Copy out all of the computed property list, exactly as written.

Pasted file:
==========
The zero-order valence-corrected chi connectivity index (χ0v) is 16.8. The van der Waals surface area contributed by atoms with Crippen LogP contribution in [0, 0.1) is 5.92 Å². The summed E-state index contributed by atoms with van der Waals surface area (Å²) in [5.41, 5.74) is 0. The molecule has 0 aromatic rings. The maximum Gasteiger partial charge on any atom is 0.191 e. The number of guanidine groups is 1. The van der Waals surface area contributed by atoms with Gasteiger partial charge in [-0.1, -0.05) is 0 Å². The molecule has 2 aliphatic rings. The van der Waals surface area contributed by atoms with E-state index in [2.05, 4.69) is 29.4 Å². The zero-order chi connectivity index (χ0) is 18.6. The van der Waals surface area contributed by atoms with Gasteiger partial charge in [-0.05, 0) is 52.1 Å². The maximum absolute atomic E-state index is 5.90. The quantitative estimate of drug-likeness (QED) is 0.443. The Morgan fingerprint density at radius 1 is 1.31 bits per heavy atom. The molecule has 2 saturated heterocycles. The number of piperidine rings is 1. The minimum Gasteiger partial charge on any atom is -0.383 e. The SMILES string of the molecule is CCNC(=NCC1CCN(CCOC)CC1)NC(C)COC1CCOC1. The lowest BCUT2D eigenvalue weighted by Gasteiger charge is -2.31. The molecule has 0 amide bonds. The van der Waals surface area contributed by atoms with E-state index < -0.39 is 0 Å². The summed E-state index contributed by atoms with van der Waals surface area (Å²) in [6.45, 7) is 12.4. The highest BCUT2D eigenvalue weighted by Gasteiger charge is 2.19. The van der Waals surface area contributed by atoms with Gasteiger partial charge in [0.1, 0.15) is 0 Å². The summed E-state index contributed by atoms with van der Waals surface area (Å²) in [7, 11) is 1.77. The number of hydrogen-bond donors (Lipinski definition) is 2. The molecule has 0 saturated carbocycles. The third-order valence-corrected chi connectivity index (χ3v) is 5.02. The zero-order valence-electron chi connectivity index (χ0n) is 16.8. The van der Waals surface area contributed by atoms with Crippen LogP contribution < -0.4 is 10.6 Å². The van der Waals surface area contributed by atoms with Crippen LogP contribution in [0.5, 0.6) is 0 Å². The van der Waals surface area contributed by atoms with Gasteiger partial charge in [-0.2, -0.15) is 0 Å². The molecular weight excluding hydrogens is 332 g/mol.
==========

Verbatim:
The zero-order valence-corrected chi connectivity index (χ0v) is 16.8. The van der Waals surface area contributed by atoms with Crippen LogP contribution in [0, 0.1) is 5.92 Å². The summed E-state index contributed by atoms with van der Waals surface area (Å²) in [5.41, 5.74) is 0. The molecule has 0 aromatic rings. The maximum Gasteiger partial charge on any atom is 0.191 e. The number of guanidine groups is 1. The van der Waals surface area contributed by atoms with Gasteiger partial charge in [-0.1, -0.05) is 0 Å². The molecule has 2 aliphatic rings. The van der Waals surface area contributed by atoms with E-state index in [2.05, 4.69) is 29.4 Å². The zero-order chi connectivity index (χ0) is 18.6. The van der Waals surface area contributed by atoms with Gasteiger partial charge in [-0.05, 0) is 52.1 Å². The maximum absolute atomic E-state index is 5.90. The quantitative estimate of drug-likeness (QED) is 0.443. The Morgan fingerprint density at radius 1 is 1.31 bits per heavy atom. The molecule has 2 saturated heterocycles. The number of piperidine rings is 1. The minimum Gasteiger partial charge on any atom is -0.383 e. The SMILES string of the molecule is CCNC(=NCC1CCN(CCOC)CC1)NC(C)COC1CCOC1. The lowest BCUT2D eigenvalue weighted by Gasteiger charge is -2.31. The molecule has 0 amide bonds. The van der Waals surface area contributed by atoms with E-state index < -0.39 is 0 Å². The summed E-state index contributed by atoms with van der Waals surface area (Å²) in [6.45, 7) is 12.4. The highest BCUT2D eigenvalue weighted by Gasteiger charge is 2.19. The van der Waals surface area contributed by atoms with Gasteiger partial charge in [0.1, 0.15) is 0 Å². The summed E-state index contributed by atoms with van der Waals surface area (Å²) in [7, 11) is 1.77. The number of hydrogen-bond donors (Lipinski definition) is 2. The molecule has 0 saturated carbocycles. The third-order valence-corrected chi connectivity index (χ3v) is 5.02. The zero-order valence-electron chi connectivity index (χ0n) is 16.8. The van der Waals surface area contributed by atoms with Crippen LogP contribution < -0.4 is 10.6 Å². The van der Waals surface area contributed by atoms with Crippen LogP contribution in [0.5, 0.6) is 0 Å². The van der Waals surface area contributed by atoms with Gasteiger partial charge in [-0.2, -0.15) is 0 Å². The molecular weight excluding hydrogens is 332 g/mol.